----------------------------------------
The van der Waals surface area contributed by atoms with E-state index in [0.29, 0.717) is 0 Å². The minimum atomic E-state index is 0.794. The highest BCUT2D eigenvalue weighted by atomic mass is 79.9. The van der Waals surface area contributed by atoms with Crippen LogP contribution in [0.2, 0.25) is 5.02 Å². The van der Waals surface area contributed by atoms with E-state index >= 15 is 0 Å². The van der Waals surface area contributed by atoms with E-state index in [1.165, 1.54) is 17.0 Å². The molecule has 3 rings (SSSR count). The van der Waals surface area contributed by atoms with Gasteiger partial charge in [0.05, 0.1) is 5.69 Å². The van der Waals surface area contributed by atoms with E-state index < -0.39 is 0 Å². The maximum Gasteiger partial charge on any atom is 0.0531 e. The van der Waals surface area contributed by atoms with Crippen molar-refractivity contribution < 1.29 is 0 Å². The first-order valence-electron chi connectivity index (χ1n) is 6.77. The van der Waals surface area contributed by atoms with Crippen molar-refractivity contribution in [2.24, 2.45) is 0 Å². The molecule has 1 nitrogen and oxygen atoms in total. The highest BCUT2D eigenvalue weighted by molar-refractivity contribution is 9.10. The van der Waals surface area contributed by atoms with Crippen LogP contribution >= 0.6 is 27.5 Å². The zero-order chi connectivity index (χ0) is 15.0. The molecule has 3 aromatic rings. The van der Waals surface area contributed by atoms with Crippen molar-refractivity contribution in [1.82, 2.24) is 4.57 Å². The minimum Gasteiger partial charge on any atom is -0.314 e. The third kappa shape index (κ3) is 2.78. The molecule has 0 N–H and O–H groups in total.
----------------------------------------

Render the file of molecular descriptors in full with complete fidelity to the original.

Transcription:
The van der Waals surface area contributed by atoms with E-state index in [0.29, 0.717) is 0 Å². The minimum atomic E-state index is 0.794. The highest BCUT2D eigenvalue weighted by atomic mass is 79.9. The van der Waals surface area contributed by atoms with Crippen LogP contribution in [0.2, 0.25) is 5.02 Å². The van der Waals surface area contributed by atoms with E-state index >= 15 is 0 Å². The van der Waals surface area contributed by atoms with E-state index in [1.165, 1.54) is 17.0 Å². The molecule has 3 rings (SSSR count). The van der Waals surface area contributed by atoms with Gasteiger partial charge in [0.05, 0.1) is 5.69 Å². The van der Waals surface area contributed by atoms with E-state index < -0.39 is 0 Å². The maximum Gasteiger partial charge on any atom is 0.0531 e. The van der Waals surface area contributed by atoms with Crippen molar-refractivity contribution < 1.29 is 0 Å². The first-order valence-electron chi connectivity index (χ1n) is 6.77. The van der Waals surface area contributed by atoms with Crippen molar-refractivity contribution in [2.24, 2.45) is 0 Å². The molecule has 1 nitrogen and oxygen atoms in total. The highest BCUT2D eigenvalue weighted by molar-refractivity contribution is 9.10. The van der Waals surface area contributed by atoms with Crippen LogP contribution >= 0.6 is 27.5 Å². The zero-order chi connectivity index (χ0) is 15.0. The molecule has 3 aromatic rings. The van der Waals surface area contributed by atoms with Crippen molar-refractivity contribution in [1.82, 2.24) is 4.57 Å². The minimum Gasteiger partial charge on any atom is -0.314 e. The third kappa shape index (κ3) is 2.78. The molecule has 0 N–H and O–H groups in total.